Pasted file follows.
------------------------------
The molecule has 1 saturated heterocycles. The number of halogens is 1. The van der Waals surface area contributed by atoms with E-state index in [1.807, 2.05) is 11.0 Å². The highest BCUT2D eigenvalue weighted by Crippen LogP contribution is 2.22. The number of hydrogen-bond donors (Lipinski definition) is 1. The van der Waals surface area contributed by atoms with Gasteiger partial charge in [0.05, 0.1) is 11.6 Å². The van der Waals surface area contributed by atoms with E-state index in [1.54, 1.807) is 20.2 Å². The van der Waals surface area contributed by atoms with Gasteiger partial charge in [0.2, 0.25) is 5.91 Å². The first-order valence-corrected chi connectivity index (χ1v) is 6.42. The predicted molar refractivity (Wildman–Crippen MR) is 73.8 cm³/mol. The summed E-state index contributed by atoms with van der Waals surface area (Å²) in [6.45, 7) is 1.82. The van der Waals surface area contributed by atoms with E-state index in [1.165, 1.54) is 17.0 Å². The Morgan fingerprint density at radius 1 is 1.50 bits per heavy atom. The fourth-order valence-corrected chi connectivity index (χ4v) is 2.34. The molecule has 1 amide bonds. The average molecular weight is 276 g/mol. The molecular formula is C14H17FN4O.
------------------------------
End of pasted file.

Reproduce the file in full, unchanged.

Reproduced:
The molecule has 1 saturated heterocycles. The number of halogens is 1. The van der Waals surface area contributed by atoms with E-state index in [1.807, 2.05) is 11.0 Å². The highest BCUT2D eigenvalue weighted by Crippen LogP contribution is 2.22. The number of hydrogen-bond donors (Lipinski definition) is 1. The van der Waals surface area contributed by atoms with Gasteiger partial charge in [0.05, 0.1) is 11.6 Å². The van der Waals surface area contributed by atoms with E-state index in [1.54, 1.807) is 20.2 Å². The van der Waals surface area contributed by atoms with Gasteiger partial charge in [0.2, 0.25) is 5.91 Å². The first-order valence-corrected chi connectivity index (χ1v) is 6.42. The predicted molar refractivity (Wildman–Crippen MR) is 73.8 cm³/mol. The summed E-state index contributed by atoms with van der Waals surface area (Å²) in [6.45, 7) is 1.82. The van der Waals surface area contributed by atoms with E-state index in [1.165, 1.54) is 17.0 Å². The Morgan fingerprint density at radius 1 is 1.50 bits per heavy atom. The fourth-order valence-corrected chi connectivity index (χ4v) is 2.34. The molecule has 1 amide bonds. The average molecular weight is 276 g/mol. The molecular formula is C14H17FN4O.